Dionysios Romas, of the great aristocratic family in Zakynthos, was a lawyer and diplomat. He served as Consul of Venice to Morea and Roumeli, senator in the Ionian Islands and state counsellor in the newly formed Greek state. He was born in Zakynthos in 1771. His father was Georgios Kandianos Romas (1725-1792), an officer in the Venetian army and General Consul of Venice to Morea and Roumeli. His mother was Diamantina Kapnisi, from a noble family.
He began his education in his homeland of Zakynthos and then left, as did many Ionian Islanders, to study law at the University of Padua. After completing his studies, he returned to Zakynthos and soon took over from his father as General Consul of Venice to Morea and Roumeli. This was how he met personalities from the Struggle (Notaras, the Mavromichalises, Londos, Kanellos Deligiannis, Theodoros Kolokotronis, Zaimis, etc.). He was active in the political life of the country and stood out for his liberal ideas. In 1803, he was elected as a member of the Constitutional Committee for the vote on the Ionian constitution (Septinsular Republic), and in 1806 he was appointed Rector of Corfu. Later, in 1809, he was elected senator (President of the Council of Justice).
He would live in Corfu until 1815, before being forced to return to Zakynthos due to his disagreement with the high commissioner of the Ionian Islands, Thomas Maitland. There, he would set up the ‘Reborn Phoenix’ masonic lodge. His home would serve as a centre for the Society of Friends and provide sanctuary for revolutionaries. Dionysios Romas participated in the liberation of Greece: he provided a large part of his fortune to support the revolutionaries and managed the money from Swizz, German, and French philhellenes and contributions from the Ionian Islands.
He was of significant help through his participation in the Zakynthos Committee, which supported the Greek Revolution by sending armaments and food to Navarino and Mesolonghi, chartering boats from ship owners for frequent missions, and intervening to quell conflicts between warlords. He also managed to organise bands of volunteer fighters. As a result of his actions, he was proposed for the position of Governor of Greece at the 3rd National Assembly of Troezen. However, he declined, as he fervently supported the election of Ioannis Capodistrias, believing him to be the most suitable person to undertake the organisation of the newly formed Greek state.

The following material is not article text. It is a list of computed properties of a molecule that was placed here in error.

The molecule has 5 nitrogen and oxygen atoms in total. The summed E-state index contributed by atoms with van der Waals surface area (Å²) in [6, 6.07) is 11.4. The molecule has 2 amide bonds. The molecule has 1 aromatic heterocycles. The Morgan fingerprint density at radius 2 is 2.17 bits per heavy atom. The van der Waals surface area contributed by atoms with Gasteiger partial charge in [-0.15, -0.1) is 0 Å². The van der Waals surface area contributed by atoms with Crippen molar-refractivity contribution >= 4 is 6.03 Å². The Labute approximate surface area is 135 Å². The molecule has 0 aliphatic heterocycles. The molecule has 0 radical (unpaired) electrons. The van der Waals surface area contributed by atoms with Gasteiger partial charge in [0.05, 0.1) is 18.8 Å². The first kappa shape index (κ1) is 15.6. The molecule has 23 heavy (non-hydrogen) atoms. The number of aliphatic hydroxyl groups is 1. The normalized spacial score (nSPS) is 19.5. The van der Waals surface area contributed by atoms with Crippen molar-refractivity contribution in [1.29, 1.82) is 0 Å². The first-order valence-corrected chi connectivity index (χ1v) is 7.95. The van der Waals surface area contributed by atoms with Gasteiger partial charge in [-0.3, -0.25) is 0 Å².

In 1833, Dionysios Romas was in Nafplio for the arrival of King Otto of Bavaria. Shortly after, he was accused, together with Theodoros Kolokotronis and Dimitrakis Plapoutas, of conspiracy against the king. Ultimately, he was found innocent, and Otto honoured him with the medal of Commander of the Order of the Redeemer and appointed him state counsellor. He remained an active philanthropist until the end of his life. He died in the summer of 1857 on Zakynthos.
‘For the good of my homeland, I would willingly renounce even my own family, and thus should feel every good patriot…’
During the 18th century, progressive fraternities, who represented the ideas of Freemasonary, made their presence felt in Europe and America. Secret societies, such as the Jacobites in Britain and the Carbonari in Italy, operated as transmission centres for liberal political ideals. In the 19th century, the dynamism of national liberation movements led to these societies multiplying. Many of these were organised around the Greek Question: Ellinoglosso Xenodocheio [lit. Greek-speaking Hotel] (1811, Paris); Phoenix (1812, Moscow); Athina and the Philathenaic Academy (1813, Athens); the Philomuse Society (1813, Athens); Friends of the Muses Society (1814, Venice); all of which promoted the idea of democracy and cultivated pro-Hellenic sentiment.
The Bienfaisance à l’Orient had begun operation in 1782 and, a short while later, was followed by Philogenie. In 1811, Dionysios Romas united these two fraternities and, in 1815, set up one more in Zakynthos called Anagennitheis Phoinix [Reborn Phoenix]. Following his initiation into the Society of Friends (1819), he utilised his existing communication network to reinforce the Friends and, by extension, the needs of the Struggle. Many members of the Society of Friends were firstly members of Masonic lodges. Besides, the structure of the Society itself followed the prototype of Freemasonary fraternities. The trust, secrecy and reliability that characterised the relationship between Friends helped in his aims. At the same time, the progressive ideas of the members, in combination with their social awareness, was expressed through their philanthropic activities, their support of education and other actions of social solidarity.
In a letter, Ioannis-Baptistis Theotokos asks Dionysios Romas for his support in the creation of a fraternity in Nafplio, which would undertake, inter alia, to care for refugees from Messolonghi and Greek orphans and spread patriotism.
Nafplio, 22nd March 1825
‘I asked of you, via Archimandrite Zensos, to send me anything that is required to enlighten us, that is, on how to open a Masonic lodge: the only way in which we may enthuse and attract these patriots to the holy purpose of defending the rights of our homeland etc. Any other system would be dangerous and would create disagreement amongst us…’